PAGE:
Closing Nick Cave Heard It Hear First, is John Lee Hooker’s Burnin’ Hell. It was penned by John Lee Hooker and released as a single in 1949. By then, John Lee Hooker was already thirty-two. His recording career had only started a year earlier, in 1948. John Lee Hooker’s debut single was Sally May. A year later, John Lee Hooker was spreading about the Mississippi born guitarist and singer. The man with the unmistakable voice, many said, was going places. That proved to be the case. Not only did John Lee Hooker become one of the biggest names in blues music, but he enjoyed an almost unrivalled longevity.
Most compilations I review, feature just one type of music. This means that they’ll only appeal to someone interested in that type of music. That’s not the case with Nick Cave Heard It Here First, which was recently released by Ace Records. It’s a truly eclectic compilation.
No wonder. There’s everything from blues, country, jazz, pop, proto punk, rock, rock ’n’ roll and soul on Nick Cave Heard It Here First. With The Stooges, Nina Simone, Johnny Cash, Gene Pitney, The Sensational Alex Harvey Band, Leonard Cohen, Serge Gainsbourg and Jane Birkin, Bob Dylan, Hank Williams, Blind Willie Johnson and John Lee Hooker all featuring on Nick Cave Heard It Here First it’s akin to a musical adventure. It’s also like being able to look through Nick Cave’s record collection.
Each and every one of the tracks on Nick Cave Heard It Here First means something to Nick Cave. They’re among his favourite tracks. That’s not all. Every one of the twenty-two tracks have been covered by Nick Cave during his career. Often, he’s reinvented the tracks, transforming them into something very different. However, on Nick Cave Heard It Here First, Nick shares the original versions of these tracks. Some of the tracks are classics, others album tracks and others fall into the category of hidden gems. They all have one thing in common, their quality.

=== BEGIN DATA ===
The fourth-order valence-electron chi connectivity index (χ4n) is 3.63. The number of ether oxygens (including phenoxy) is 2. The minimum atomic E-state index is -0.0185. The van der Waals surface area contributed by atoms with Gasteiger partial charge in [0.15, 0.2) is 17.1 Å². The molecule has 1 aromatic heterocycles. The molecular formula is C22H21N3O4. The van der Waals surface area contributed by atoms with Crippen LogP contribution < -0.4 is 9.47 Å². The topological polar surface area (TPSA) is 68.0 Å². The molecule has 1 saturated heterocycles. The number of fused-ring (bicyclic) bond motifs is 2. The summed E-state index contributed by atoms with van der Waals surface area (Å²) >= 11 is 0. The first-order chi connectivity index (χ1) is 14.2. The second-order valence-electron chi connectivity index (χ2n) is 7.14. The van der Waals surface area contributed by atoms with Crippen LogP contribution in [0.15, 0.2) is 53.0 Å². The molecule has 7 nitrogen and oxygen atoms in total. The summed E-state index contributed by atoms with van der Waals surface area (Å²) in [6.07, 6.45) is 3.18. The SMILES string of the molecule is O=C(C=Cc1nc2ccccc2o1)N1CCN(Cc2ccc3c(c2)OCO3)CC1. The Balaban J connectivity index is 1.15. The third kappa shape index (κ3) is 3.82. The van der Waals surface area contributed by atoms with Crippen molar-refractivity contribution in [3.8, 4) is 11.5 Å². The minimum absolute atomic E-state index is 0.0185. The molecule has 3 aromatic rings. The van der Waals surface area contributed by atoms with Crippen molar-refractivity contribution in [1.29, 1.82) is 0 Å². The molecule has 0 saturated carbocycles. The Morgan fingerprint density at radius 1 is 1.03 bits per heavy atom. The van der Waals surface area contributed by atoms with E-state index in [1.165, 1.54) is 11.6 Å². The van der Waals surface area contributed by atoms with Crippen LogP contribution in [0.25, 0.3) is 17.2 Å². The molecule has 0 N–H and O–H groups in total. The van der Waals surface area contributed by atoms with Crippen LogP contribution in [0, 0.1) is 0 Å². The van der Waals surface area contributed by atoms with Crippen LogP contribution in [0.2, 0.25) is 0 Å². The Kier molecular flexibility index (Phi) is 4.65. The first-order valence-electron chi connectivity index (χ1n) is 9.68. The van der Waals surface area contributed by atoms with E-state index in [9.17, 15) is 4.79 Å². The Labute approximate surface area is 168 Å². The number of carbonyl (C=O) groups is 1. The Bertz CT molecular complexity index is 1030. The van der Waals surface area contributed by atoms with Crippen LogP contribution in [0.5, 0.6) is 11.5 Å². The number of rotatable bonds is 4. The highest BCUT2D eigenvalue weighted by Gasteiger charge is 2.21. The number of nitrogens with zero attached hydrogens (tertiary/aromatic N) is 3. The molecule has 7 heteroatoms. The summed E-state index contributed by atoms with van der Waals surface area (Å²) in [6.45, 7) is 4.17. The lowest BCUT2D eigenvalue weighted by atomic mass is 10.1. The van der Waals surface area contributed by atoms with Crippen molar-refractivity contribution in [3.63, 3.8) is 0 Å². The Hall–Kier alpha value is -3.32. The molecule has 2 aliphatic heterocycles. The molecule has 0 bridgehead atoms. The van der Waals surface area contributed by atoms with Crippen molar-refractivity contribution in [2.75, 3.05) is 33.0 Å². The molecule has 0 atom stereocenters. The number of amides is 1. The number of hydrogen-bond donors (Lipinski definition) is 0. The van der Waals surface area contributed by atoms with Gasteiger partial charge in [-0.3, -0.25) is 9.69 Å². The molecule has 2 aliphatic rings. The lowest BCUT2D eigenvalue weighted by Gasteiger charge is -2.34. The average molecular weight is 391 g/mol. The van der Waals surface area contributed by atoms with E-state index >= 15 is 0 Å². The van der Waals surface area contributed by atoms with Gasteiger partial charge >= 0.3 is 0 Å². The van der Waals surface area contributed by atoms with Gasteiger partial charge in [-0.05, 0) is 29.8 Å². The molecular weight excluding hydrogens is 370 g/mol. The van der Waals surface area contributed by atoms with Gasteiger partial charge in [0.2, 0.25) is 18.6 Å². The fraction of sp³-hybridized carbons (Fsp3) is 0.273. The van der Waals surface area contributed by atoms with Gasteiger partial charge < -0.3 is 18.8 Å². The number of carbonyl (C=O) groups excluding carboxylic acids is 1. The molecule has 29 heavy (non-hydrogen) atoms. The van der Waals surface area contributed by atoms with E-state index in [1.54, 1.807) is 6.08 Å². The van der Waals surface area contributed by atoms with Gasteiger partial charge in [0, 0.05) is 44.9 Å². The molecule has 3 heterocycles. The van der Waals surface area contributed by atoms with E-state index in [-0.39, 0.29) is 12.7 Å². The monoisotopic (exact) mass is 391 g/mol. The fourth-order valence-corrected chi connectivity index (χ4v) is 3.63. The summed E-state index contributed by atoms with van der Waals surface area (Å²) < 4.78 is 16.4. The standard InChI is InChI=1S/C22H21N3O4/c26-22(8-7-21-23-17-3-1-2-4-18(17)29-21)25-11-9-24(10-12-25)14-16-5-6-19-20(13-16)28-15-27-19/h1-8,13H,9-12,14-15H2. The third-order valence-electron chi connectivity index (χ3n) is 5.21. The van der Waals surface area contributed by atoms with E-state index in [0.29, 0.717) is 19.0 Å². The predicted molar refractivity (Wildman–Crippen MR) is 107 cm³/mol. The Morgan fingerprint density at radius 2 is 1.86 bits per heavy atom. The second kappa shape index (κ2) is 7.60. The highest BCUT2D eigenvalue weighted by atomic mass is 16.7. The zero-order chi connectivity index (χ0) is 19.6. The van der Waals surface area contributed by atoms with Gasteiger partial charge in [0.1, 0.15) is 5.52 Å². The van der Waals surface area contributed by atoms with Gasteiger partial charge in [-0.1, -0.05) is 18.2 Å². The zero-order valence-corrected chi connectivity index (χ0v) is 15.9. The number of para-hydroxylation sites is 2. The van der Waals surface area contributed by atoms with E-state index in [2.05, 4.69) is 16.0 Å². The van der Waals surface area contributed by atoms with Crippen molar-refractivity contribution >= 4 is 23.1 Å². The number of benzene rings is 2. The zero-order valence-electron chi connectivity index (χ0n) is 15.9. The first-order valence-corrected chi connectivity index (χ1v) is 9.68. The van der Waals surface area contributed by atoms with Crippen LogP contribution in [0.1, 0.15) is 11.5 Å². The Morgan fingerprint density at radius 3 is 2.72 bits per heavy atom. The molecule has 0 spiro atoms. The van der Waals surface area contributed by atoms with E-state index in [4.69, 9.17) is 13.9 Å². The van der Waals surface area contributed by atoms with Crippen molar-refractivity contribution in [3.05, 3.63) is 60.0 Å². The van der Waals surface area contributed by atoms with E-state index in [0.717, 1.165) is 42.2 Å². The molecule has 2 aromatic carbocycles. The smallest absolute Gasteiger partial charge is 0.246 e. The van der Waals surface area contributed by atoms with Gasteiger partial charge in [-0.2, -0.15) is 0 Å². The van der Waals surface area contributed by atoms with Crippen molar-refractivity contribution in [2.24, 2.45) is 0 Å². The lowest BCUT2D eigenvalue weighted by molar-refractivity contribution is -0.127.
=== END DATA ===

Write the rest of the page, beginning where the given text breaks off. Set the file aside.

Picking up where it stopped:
That’s why Nick Cave Heard It Here First is the best volume in the series so far. I thought it would be hard to beat Bowie Heard Them Here First. However, Nick Cave Heard It Here First manages to do so. There’s a reason for this. Much of the music is influential and innovative. It has influenced several generations of musicians, including Nick Cave. However, other artists aren’t so well known.
Many people won’t have heard of The Sensational Alex Harvey Band, Tim Rose, J.B. Lenoir and His African Hunch Rhythm or Blind Willie Johnson. They do now. Hopefully, their inclusion on Nick Cave Heard It Here First will inspire people to go out and buy albums by these artists. If they do, then Nick Cave Heard It Here First will be the start of a musical journey of exploration. On that journey, you’ll discover albums you’v never heard before. These albums are a treasure trove of ambitious, groundbreaking, innovative, inventive and influential music.
The music on Nick Cave Heard It Here First certainly inspired Nick Cave. With The Birthday Party and then Nick Cave and The Bad Seeds, Nick Cave created music that was groundbreaking. It was inspired by the music on Nick Cave Heard It Here First.
NICK CAVE HEARD THEM HERE FIRST.